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Basslines to replace stock Fender J-Bass set

Discussion in 'Pickups & Electronics [BG]' started by Tames, Aug 4, 2005.

  1. Tames


    Dec 31, 2002
    Decatur, IL, USA
    For a long time, I kept promising myself to get an active J-set of EMGs. This is before I dramatically changed my playing style, and recorded professionally with my band. Now I realize that's not the sound I want from my Jazz bass at ALL.

    I know there are a FILLION threads on "what pickups sound like what" but I don't feel like searching megathreads if someone easily could tell me straight up. I've never tried out any Basslines pickups from Seymour-Duncan but I've heard great things. I just want a really hot punchy sounding grit from my bass when I play hard and something that resembles a thick baby when I'm playing soft. Something SIMILAR but not emulating Timmy C from Rage's tone. I know it's impossible to re-create with all his modifications so I'm not even worrying about that.

    I don't really feel like experimenting for months on new sounds and PU configs so I've kind of narrowed it down to a few that I want to try. I've narrowed it down to a few that I was wondering if anyone could possibly tell me how they would compare.

    The four I'm looking at are Hot, Classic Stack, Quarter-Pound, and Hot Stack. Any sound clips or know of anyone who USES these that I could take a listen? I'm not concerned with numbers... I just want to know like how thick and fat they'll sound... I'm KIND of trying to get rid of the old Jaco nasal sound that I used to love... I just want thickness and fatness.. plus grit while I'm playing hard... nothing too bright, but while I'm playing soft I just want the cleanliness.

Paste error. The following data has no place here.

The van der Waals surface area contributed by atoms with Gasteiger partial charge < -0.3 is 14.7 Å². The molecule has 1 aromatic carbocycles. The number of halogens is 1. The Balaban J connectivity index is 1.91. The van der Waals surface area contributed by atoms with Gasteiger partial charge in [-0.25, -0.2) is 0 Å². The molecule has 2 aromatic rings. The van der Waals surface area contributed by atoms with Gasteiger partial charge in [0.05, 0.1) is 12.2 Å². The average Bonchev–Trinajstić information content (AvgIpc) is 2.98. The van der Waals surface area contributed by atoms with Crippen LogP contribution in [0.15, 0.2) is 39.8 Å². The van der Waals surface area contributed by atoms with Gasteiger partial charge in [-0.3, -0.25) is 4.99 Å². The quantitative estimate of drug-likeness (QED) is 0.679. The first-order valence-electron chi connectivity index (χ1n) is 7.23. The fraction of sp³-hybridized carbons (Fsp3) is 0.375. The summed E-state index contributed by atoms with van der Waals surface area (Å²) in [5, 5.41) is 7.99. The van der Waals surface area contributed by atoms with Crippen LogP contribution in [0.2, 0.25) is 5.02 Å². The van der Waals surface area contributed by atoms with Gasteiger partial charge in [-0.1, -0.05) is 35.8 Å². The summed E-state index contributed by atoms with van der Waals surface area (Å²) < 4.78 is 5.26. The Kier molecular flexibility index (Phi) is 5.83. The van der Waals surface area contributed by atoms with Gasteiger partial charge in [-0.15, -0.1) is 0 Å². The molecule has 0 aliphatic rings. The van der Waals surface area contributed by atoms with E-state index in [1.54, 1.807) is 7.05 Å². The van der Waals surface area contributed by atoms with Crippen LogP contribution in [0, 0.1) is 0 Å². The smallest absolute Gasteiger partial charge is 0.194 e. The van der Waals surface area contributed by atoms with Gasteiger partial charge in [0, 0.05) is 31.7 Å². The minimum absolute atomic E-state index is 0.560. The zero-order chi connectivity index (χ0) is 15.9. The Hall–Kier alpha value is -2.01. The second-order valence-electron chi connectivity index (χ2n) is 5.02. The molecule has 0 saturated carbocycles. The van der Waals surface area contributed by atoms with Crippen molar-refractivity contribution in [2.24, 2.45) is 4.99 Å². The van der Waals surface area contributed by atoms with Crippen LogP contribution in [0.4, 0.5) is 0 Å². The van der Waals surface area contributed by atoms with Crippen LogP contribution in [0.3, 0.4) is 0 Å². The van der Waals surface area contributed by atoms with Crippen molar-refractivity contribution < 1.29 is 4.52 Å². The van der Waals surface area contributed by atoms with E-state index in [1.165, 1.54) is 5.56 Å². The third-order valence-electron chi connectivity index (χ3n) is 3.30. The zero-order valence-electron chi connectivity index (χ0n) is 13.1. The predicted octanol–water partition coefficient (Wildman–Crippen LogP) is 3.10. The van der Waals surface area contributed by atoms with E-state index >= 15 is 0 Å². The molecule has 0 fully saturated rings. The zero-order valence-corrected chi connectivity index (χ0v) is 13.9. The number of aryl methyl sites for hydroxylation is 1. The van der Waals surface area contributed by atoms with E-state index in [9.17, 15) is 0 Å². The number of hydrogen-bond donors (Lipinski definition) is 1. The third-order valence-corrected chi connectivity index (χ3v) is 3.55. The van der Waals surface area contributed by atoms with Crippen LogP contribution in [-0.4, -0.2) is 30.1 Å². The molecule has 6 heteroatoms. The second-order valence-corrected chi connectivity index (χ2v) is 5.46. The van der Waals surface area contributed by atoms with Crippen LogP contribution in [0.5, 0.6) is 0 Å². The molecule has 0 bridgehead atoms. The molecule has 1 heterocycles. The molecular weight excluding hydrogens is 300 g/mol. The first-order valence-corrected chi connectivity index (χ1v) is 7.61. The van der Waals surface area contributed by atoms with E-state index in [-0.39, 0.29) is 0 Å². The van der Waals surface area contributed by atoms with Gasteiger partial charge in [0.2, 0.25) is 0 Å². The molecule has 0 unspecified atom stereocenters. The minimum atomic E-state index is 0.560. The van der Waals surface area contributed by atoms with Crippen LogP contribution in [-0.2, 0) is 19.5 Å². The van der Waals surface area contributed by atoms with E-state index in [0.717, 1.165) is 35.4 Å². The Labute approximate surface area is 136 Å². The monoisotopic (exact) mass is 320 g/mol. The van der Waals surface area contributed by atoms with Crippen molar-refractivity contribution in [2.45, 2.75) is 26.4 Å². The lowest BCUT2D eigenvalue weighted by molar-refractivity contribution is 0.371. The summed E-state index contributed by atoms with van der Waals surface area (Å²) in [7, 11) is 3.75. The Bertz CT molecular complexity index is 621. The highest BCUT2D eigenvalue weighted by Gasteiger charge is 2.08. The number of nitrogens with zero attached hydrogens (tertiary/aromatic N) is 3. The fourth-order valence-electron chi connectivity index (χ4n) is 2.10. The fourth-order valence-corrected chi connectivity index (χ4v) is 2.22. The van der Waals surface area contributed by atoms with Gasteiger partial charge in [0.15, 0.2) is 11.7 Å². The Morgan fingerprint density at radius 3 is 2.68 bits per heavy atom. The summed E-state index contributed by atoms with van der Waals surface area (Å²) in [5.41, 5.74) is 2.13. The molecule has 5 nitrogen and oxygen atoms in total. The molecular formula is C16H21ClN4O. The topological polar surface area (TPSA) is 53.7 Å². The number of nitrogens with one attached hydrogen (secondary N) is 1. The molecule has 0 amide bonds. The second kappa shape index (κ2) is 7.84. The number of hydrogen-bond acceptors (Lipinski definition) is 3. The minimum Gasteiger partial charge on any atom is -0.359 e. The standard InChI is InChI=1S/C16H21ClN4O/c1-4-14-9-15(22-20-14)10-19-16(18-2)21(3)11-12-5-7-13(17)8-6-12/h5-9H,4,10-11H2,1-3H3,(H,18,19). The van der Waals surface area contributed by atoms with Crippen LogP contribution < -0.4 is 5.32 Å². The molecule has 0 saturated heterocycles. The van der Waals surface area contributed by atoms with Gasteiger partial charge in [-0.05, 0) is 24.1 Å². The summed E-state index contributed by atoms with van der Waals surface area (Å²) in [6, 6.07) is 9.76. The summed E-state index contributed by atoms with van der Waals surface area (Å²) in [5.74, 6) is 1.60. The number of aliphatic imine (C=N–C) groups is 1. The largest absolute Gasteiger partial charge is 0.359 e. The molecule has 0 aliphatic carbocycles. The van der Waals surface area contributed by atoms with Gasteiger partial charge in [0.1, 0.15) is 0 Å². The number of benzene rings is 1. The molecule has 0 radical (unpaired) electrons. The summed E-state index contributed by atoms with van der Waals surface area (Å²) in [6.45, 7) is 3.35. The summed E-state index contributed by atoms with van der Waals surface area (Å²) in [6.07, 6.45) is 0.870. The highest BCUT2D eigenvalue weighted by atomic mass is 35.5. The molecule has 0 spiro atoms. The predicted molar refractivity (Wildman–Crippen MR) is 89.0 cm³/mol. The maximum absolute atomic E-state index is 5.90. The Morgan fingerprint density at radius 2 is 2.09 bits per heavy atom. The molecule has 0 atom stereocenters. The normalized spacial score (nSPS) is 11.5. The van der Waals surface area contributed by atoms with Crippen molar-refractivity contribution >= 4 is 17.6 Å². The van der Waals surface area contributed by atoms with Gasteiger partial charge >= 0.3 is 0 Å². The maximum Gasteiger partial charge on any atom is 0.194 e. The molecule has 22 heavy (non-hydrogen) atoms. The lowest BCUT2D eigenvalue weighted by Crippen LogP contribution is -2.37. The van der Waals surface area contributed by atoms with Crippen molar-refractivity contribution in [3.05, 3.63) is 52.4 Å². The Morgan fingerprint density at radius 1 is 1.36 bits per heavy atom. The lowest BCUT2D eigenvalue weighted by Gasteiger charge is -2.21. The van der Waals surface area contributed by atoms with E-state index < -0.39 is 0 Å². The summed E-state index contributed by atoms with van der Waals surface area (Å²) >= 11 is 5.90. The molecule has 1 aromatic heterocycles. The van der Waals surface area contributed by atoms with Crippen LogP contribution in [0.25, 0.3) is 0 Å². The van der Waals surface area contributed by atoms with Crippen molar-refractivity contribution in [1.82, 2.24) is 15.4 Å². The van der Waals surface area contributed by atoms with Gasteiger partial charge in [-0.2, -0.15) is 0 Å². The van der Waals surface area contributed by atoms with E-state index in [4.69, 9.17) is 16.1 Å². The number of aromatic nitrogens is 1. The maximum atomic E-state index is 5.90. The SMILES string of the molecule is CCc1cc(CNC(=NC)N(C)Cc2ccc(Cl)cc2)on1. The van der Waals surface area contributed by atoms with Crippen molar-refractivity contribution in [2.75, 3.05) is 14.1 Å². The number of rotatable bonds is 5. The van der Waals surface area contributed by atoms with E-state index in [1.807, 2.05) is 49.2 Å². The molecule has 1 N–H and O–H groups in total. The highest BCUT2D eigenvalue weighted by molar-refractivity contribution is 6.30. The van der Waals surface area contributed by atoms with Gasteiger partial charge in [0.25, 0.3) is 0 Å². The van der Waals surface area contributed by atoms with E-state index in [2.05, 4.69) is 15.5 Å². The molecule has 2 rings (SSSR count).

ANY input would be rather helpful as I know how cool you guys are... I'm outta here.. thanks in advance guys.
  2. Tames


    Dec 31, 2002
    Decatur, IL, USA
  3. luknfur


    Jan 14, 2004

    What you're describing to me sound's like Dimarzio model J's. I've had a Hot P Hotstack J setup that sounds along those lines but I haven't had a pair of hotstacks to know how that would vary. The hot PJ was a decent tone but not that versatile. Q P's haven't had. The classic stacks will get you a vintage Fender J tone. And actually, I don't see where the standard active EMG J's wouldn't get the job done. The DM's, classic stacks, and EMG's are all very versatile pups and you could use something external like Sans DI or whatever to be up anything lacking.

    There's no way I know of besides trial and error to get the job done. You can pretty much rule out what you don't want from others feedback but unless you run across someone pulling the tone you want and you duplicate what they've got for what they do, there will be variations which can be not only apparent but major.
  4. hondo8671


    Apr 22, 2004
    i put a set of QP"S on my jazz and they made mine alot more deep and bright if you crank up the tone ! they sound pretty fat and thick to me. they are not bright at all if you role the tone back .what amp and cab you use will make alot of diff. also!! but the other pups your looking into are nice to! its all in what you like!! good luck :bassist:
  5. FatCity


    Apr 30, 2002
    Lexington, SC
    Endorsing Artist: Howard's Crispy Fried Chicken Skins
    I have the SD Hot Jazz pickups installed in my 2001 MIA Jazz. The bass is strung with TI flats. I play through a GK rig with a tube compressor. Pick and fingerstyle. This is just so you know where my opinion is coming from.

    The pickups are a bit hotter than the stock Fenders with a much fatter bottom end. The highs and mids are there, but the bottom is where they excell. They are single coils so are still a bit noisy unless both volumes are maxed, then they are pretty quiet. I have wired them in series in the past and the tone is very big but not at all Jazz like. I have tried them with rounds and although the tone was still fat, I prefer the flats.

    I hope this helps a little, I am not very good at describing tone beyond "That sounds awesome!" :)


  6. is fillion a real number?
  7. Tames


    Dec 31, 2002
    Decatur, IL, USA
    Fillion comes right after infinity. I cant say "there are a infinity threads." Nor can I say "there is an infinity of threads" or it becomes a metaphor. Fillion exists, trust me.

    Used as an example:

    This new tone will be a fillion times better than my ex-wannabe Jaco sound. (AKA, basically everyone with a Jazz bass.)